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The Ferrari magic may not be obvious

1554 Views 8 Replies 6 Participants Last post by  boyce
Funny how often things work out differently to your expectations. I'd expected to fall madly in love with the Ferrari I bought, but didn't. In some ways I was actually disappointed. I even felt like I may have made a big mistake buying. Now, after 6 months of ownership of a 3.2 Mondial I'm finding that the true delights of the car ARE there, just hidden more than I expected.

Probably a better driver than me would have seen them straight-off, but didn't. I mainly saw what the car DIDN'T do. It didn't steer like a Lotus or change gear like a Cooper. It took a decent prod to get it going hard. The Mondials have dicky steering wheels (why are they larger than the 2-seater wheels?), and the engine is pretty raucous. It has a great sound, no question, but it's not like an Alfa. You can have fun revving out an Alfa without making a scene - when you run a Ferrari V8 over 6000 everyone is gonna know about it! :eek:

So at first I was a little underwhelmed. I think the main reason for this has been the driving - I have done 90% of the miles in slow city traffic, never getting above about 90km/hr. The Mondi handles this fine but it would be much more fun in a Mini. Also some teething problems (cooling, clutch, steering) no doubt took the edge off things a bit.

Well now I'm seeing the light. The car has got a definite character that I'm slowly unearthing. Part of the issue is you've gotta be "in the mood". As mentioned above, punting along hard takes a level of commitment not required in most smaller cars. The car is relatively loud & heavy, and so you need to choose the time & place - there's not that much fun to be had in traffic!

Get it over 4500 though on a clear backroad though and it starts to shine. Double-shuffling back to 3rd at speed is just a fantastic change - absolutely as fast as you can do it it just shifts brilliantly. Heeling the throttle also is just right, in fact the faster you change gear up or down the better it all works - you can just feel it through the lever. (You F1 guys just don't know what you're missing! :green: ).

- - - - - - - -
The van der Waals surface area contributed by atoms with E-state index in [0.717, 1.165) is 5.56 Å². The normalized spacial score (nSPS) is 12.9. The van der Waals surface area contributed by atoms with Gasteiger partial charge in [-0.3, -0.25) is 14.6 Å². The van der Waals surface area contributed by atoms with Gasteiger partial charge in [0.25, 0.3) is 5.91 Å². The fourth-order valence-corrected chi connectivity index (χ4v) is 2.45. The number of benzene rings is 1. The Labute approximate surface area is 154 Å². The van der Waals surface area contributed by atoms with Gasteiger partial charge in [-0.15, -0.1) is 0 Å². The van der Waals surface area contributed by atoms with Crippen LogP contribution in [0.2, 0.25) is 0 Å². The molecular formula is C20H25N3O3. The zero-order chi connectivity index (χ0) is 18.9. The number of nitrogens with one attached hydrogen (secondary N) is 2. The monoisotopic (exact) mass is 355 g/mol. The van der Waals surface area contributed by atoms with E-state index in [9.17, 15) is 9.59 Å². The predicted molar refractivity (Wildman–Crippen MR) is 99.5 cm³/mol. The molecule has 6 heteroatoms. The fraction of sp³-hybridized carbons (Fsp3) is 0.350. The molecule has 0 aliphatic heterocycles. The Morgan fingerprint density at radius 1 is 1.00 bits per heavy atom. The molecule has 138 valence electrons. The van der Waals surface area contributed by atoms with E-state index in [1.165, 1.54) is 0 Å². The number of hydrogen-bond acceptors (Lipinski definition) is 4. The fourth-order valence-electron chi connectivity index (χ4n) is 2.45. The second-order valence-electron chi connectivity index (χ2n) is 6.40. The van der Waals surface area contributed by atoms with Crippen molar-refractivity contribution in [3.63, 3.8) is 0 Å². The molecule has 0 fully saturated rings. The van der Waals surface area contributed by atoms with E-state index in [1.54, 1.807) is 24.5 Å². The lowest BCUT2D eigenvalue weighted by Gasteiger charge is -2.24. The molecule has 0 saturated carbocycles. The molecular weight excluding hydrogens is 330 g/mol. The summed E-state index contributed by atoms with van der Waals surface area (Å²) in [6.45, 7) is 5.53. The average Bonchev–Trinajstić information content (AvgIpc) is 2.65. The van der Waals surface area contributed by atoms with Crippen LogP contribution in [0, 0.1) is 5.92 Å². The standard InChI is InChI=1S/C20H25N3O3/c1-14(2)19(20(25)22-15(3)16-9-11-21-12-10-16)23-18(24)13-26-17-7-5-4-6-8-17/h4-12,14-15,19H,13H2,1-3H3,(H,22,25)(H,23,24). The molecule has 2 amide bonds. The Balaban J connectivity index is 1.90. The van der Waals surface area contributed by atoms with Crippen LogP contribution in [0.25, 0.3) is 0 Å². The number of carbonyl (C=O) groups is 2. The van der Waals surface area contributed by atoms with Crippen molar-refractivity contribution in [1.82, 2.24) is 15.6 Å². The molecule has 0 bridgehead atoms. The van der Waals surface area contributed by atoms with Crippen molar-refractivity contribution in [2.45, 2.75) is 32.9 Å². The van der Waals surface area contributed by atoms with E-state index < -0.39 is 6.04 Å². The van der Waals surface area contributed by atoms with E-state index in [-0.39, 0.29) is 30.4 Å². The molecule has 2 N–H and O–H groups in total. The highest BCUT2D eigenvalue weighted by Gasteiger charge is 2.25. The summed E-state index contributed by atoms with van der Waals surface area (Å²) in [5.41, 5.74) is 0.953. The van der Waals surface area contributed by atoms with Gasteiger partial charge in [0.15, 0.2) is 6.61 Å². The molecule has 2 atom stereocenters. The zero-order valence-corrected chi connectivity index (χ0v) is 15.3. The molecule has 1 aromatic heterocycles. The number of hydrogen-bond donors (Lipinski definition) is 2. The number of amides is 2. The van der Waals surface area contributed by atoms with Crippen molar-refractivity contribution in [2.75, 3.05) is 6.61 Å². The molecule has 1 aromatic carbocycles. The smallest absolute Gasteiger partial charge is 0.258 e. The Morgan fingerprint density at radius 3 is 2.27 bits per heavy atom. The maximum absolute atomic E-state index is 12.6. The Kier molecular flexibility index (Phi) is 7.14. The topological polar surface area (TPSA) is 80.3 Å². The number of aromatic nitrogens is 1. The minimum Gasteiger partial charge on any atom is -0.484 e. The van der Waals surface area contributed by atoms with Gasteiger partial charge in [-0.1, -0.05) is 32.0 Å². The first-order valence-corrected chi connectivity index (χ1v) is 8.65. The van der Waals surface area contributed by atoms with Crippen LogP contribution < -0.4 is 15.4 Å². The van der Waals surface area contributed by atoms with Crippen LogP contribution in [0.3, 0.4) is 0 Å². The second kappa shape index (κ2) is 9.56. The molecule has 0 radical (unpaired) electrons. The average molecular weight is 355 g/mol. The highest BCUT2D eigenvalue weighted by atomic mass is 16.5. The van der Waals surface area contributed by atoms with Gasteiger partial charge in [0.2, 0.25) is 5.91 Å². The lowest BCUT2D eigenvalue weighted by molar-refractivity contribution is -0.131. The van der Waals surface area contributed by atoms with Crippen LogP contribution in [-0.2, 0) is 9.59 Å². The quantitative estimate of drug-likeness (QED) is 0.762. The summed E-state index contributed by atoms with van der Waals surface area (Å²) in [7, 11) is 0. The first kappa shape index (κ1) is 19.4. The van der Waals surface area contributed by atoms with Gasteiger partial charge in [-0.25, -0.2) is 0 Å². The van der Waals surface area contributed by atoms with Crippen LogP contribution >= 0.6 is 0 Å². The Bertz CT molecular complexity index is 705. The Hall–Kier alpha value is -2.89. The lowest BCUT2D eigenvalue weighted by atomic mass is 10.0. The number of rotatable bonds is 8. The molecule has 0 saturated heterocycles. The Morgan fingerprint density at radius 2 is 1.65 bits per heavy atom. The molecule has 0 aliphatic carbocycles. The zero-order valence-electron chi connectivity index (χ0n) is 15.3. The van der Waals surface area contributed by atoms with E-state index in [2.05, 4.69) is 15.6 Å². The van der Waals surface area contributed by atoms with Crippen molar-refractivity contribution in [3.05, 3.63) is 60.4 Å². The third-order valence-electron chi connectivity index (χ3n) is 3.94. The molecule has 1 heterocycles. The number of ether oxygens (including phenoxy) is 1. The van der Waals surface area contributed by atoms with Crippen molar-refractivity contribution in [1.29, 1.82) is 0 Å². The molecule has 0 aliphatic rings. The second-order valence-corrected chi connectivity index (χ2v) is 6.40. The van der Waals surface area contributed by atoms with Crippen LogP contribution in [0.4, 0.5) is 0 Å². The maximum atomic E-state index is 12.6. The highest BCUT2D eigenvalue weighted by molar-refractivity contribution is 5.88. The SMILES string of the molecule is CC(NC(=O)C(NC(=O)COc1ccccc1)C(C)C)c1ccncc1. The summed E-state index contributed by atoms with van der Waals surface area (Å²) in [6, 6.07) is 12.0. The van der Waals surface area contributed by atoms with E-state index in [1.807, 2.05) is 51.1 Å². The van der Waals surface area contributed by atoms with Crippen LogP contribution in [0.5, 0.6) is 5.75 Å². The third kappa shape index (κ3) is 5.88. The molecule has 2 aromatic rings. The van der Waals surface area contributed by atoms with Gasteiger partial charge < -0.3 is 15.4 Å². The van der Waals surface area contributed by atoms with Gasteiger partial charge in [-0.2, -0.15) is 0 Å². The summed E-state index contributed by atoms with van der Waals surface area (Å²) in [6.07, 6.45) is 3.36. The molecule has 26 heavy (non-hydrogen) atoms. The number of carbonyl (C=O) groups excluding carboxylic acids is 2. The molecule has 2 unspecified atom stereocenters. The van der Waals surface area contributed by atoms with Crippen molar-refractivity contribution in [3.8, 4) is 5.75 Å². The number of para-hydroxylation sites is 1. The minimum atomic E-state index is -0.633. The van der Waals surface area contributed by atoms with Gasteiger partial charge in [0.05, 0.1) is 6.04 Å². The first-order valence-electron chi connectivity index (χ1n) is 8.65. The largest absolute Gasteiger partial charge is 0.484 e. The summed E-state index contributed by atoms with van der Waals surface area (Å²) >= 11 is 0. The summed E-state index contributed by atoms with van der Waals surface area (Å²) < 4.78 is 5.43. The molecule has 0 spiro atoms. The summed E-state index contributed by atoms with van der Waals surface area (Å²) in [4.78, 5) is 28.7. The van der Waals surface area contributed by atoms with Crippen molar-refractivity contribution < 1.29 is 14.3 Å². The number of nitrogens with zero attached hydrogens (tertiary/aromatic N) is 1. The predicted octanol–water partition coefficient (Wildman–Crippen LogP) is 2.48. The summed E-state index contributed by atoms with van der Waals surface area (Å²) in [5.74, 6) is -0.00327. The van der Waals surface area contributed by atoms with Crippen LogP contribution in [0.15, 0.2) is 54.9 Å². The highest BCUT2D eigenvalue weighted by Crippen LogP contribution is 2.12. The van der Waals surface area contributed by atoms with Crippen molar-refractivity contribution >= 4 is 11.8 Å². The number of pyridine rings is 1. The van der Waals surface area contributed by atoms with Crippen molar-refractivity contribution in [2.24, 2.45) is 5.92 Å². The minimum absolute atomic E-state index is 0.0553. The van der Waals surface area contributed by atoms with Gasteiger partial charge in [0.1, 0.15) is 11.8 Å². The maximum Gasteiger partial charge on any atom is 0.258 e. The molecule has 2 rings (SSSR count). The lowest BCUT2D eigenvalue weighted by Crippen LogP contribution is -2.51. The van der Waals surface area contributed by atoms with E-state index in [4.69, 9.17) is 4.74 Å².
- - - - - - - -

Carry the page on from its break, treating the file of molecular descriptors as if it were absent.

The engine lives to be in the 4500 - 6500 range. It's certainly making lots of noise, but it's all belts & cams & chains & intake roar, plus that eerie exhaust whistle that comes in over around 3500. It sound like no Jap engine I've ever driven. I think only Italian engines sound like this!

The car has great poise in linked turns and the steering just doesn't stop talking to your hands. I'm getting there!

Anyway, I'm happy that I've taken the beast as a long-term proposition, at least 5 years. I can see however that there must be many buyers of Ferraris who resell within the year, disillusioned that the car didn't live up to the hype. Unless you go a little out of your way to experience the car in the conditions it was built for, and try to learn from it and drive accordingly, you could easily be disappointed. There's only so much fun you can get doing the freeway blast & traffic light Grands Prix.

The cars are capable of so much more.
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